Announcements

July 2004 Announcements

Science Directorate 2004 APA Convention Programs; 2004 APA Meritorious Research Service Commendations Awarded; Kathleen McDermott Wins $25,000 F.J. McGuigan Young Investigator Award; APA Advanced Training Institutes: In What Areas Would You Like to be Trained?; NAS Award for Scientific Reviewing, Accepting Nominations; APF Offers Three $20,000 Graduate Scholarships in Child Psychology; Funding Available to Study LGB Family Psychology

Science Directorate 2004 APA Convention Programs

The Board of Scientific Affairs (BSA) will sponsor a number of exciting programs at the APA Convention in Honolulu, Hawaii,
July 28 - August 1, 2004. For more information, visit the APA Convention Web site.


2004 APA Meritorious Research Service Commendations Awarded

Five psychologists were awarded the Meritorious Research Service Commendation. This award, developed by the Board of Scientific Affairs (BSA) recognizes outstanding psychologists who help foster the discipline through their programmatic activities in support of psychological science. BSA members developed this award to provide a clear mechanism for recognizing the important ways that programmatic contributions can advance the discipline.

Psychologists in funding agencies can play a crucial role in the development of the discipline -- in running the programs that fund psychological scientists, in identifying new opportunities and directions, in working with the science community to chart needs and challenges, in serving as a catalyst for promoting cutting edge opportunities, and in shepherding behavioral research within their institutions.

Nominations were solicited during the winter of 2003 and 2004 and the recipients are:

  • Ronald P. Abeles [Office of Behavioral and Social Sciences Research (OBSSR), National Institutes of Health (NIH)]
    Dr. Abeles is Special Assistant to the Director, Office of Behavioral and Social Sciences Research (OBSSR), in the Office of the Director, at the National Institutes of Health (NIH). He is being recognized for raising the standards of psychological science, increasing the skill levels of researchers, and introducing psychologists to cutting edge interdisciplinary research through his leadership roles at the National Institute on Aging, the Office of Behavioral and Social Sciences Research, and the Health and Behavior Coordinating Committee at NIH.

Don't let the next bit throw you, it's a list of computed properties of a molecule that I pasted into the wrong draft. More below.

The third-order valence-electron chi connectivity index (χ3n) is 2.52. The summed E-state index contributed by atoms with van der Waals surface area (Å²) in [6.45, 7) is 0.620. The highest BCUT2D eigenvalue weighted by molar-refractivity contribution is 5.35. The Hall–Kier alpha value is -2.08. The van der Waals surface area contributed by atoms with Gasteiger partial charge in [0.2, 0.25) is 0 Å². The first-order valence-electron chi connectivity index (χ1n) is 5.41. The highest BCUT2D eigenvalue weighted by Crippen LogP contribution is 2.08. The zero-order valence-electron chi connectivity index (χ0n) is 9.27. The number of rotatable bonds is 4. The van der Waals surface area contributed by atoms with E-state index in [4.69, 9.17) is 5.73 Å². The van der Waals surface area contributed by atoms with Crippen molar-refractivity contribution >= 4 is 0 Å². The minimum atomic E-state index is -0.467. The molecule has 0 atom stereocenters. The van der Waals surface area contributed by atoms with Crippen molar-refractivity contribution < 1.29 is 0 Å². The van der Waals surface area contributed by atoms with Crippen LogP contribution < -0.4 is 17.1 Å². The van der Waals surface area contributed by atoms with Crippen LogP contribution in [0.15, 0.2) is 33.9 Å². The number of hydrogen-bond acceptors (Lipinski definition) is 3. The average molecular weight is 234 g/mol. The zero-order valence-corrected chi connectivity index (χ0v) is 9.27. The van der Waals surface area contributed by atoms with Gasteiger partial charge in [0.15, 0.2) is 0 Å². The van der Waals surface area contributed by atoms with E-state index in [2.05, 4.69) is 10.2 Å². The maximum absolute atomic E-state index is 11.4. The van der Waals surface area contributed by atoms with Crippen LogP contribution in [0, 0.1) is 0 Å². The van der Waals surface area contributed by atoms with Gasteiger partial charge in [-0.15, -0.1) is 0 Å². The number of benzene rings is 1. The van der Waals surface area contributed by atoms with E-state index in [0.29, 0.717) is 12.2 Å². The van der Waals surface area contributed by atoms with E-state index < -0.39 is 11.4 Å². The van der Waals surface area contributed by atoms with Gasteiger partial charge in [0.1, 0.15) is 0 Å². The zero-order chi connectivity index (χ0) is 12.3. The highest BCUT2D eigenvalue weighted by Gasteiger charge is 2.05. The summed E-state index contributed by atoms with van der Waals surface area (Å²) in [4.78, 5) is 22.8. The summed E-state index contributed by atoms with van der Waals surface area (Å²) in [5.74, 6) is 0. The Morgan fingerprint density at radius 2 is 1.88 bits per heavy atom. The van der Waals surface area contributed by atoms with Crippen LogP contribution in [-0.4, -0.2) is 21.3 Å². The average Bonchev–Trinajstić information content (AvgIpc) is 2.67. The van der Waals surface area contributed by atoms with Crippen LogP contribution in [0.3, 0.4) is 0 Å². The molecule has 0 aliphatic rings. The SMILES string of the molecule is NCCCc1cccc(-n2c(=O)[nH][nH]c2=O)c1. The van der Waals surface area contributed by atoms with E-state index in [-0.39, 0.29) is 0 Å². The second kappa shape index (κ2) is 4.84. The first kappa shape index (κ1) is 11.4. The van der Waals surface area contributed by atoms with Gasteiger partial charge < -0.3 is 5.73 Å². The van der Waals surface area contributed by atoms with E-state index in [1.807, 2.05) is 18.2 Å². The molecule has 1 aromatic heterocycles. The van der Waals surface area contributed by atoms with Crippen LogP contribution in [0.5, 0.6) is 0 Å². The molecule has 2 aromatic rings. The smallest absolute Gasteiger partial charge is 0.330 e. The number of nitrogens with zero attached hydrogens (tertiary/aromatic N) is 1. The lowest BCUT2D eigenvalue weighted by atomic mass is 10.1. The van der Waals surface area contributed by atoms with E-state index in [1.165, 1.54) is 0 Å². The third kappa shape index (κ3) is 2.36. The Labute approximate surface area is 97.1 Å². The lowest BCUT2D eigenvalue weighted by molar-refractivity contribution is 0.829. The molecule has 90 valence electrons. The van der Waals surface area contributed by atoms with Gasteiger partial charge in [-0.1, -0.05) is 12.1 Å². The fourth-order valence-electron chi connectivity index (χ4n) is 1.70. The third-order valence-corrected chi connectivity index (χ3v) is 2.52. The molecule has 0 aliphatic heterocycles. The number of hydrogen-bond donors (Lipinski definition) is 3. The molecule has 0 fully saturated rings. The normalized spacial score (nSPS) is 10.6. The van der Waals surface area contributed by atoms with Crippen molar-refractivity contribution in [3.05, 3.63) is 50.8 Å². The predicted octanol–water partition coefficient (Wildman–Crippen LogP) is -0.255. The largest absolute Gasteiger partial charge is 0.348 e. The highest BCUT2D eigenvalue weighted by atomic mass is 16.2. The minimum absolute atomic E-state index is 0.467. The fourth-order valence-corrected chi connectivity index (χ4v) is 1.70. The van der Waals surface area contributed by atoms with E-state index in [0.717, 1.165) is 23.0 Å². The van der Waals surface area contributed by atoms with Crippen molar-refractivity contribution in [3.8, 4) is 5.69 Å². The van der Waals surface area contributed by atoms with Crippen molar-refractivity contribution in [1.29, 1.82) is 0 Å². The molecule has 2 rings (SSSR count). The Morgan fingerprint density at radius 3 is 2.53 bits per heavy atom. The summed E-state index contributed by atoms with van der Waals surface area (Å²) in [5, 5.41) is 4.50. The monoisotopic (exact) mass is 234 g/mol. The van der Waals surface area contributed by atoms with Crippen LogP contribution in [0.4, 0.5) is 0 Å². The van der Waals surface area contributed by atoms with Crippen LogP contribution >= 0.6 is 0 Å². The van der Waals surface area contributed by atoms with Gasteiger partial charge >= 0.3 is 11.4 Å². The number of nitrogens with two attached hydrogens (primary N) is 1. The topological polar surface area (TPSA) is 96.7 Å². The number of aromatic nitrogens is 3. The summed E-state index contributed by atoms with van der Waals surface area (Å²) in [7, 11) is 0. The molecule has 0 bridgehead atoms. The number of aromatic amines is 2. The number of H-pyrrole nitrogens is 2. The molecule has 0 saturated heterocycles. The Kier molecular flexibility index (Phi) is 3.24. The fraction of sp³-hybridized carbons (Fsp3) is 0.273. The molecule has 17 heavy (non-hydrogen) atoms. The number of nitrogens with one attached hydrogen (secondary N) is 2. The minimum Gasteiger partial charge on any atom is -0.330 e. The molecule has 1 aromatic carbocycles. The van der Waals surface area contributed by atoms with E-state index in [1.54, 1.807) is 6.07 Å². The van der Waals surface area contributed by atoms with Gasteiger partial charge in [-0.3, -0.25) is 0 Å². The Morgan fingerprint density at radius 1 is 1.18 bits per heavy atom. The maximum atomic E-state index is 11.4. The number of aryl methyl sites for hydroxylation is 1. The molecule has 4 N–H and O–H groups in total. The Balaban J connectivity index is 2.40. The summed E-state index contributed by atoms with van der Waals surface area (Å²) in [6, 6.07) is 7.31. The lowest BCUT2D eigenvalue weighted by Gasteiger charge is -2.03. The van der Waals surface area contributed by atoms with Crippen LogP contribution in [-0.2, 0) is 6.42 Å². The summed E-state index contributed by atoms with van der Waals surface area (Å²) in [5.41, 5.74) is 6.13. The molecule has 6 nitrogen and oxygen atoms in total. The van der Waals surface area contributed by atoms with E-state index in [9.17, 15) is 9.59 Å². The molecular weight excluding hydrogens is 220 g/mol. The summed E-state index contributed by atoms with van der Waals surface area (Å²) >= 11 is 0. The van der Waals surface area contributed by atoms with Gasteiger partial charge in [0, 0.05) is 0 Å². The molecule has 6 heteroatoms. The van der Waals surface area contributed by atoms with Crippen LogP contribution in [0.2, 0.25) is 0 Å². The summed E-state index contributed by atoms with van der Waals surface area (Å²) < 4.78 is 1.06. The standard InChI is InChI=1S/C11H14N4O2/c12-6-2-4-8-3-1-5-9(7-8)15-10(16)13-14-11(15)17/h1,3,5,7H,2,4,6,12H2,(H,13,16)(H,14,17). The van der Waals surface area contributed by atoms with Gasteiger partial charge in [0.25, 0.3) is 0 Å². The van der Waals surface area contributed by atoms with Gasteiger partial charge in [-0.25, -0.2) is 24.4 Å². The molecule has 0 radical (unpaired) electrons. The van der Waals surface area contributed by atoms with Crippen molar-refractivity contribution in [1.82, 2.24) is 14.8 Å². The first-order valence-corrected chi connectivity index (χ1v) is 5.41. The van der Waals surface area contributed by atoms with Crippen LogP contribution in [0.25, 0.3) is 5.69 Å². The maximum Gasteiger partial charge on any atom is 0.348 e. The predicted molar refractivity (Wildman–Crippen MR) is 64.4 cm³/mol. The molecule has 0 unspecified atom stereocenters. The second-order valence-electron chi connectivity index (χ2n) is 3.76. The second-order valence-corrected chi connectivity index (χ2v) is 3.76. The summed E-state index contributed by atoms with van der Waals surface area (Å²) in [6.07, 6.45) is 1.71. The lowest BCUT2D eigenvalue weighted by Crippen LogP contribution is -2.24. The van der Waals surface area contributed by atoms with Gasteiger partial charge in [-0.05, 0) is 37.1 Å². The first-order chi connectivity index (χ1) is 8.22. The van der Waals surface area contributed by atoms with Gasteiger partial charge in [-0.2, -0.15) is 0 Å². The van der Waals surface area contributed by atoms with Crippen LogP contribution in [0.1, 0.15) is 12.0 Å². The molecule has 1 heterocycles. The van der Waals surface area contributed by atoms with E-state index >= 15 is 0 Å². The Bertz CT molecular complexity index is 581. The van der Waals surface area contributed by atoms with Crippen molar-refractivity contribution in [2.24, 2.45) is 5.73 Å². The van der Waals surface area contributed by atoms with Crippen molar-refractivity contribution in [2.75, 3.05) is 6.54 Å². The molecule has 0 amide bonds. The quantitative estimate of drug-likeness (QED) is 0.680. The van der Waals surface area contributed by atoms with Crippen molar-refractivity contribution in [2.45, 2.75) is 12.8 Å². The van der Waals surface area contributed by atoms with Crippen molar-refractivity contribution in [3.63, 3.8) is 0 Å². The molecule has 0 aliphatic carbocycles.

• Israel I. Lederhendler [National Institute of Mental Health (NIMH)]
    Dr. Lederhendler is Chief of the Basic Behavioral and Systems Neuroscience Research Program at the National Institute of Mental Health (NIHM). He is also serving as Interim Director of the Electronic Research Administration at the National Institutes of Health (NIH). He is being recognized for his advocacy of outstanding psychological research at the National Institute of Mental Health (NIMH) and for his dedication to the interests and needs of psychological researchers.

  • G. Reid Lyon [National Institute of Child Health and Human Development (NICHD)]
    Dr. Lyon is Chief of the Child Development and Behavior Branch of the NICHD. He is being recognized for his leadership of the Child Development and Behavior Branch of NICHD and for enhancing the understanding and appreciation of psychological science to members of Congress, the President of the United States, and the educational community. In addition, his direction of the program on reading and learning disabilities has had a major impact on the shaping of education research and public policy decisions.

  • Willo Pequegnat [National Institute of Mental Health (NIMH)]
    Dr. Pequegnat is Associate Director for Prevention, Translation and International Research and NIMH Senior Prevention Scientist at the Center for Mental Health Research on AIDS in the Division of Mental Disorder, Behavioral Research and AIDS, NIMH. She is being recognized for her leadership role in HIV prevention research initiatives sponsored by NIMH and for her mentoring of young behavioral scientists entering the field of AIDS behavioral research.

  • Anita M. Sostek [National Institutes of Health (NIH)]
    Dr. Sostek is Director, Division of Clinical and Population-Based Studies, Center for Scientific Review at the NIH. She is being recognized for her leadership at the Center for Scientific Review for ensuring that reviews are fair, equitable, and maintain the highest of scientific standards. In addition, she has served as an outstanding mentor and source of information to scientists in the field.

The recipients of the 2004 commendations will be honored at the December 2004 APA Board of Directors meeting and at a luncheon at the Spring, 2005 meeting of BSA.

The recipients of the Meritorious Research Service Commendation for the last two years were:

2003: Steven J. Breckler (National Science Foundation)
Edgar M. Johnson (Army Research Institute)
Peter G. Kaufmann (National Heart, Lung, and Blood Institute, NIH)
Lisa S. Onken (National Institute of Drug Abuse, NIH)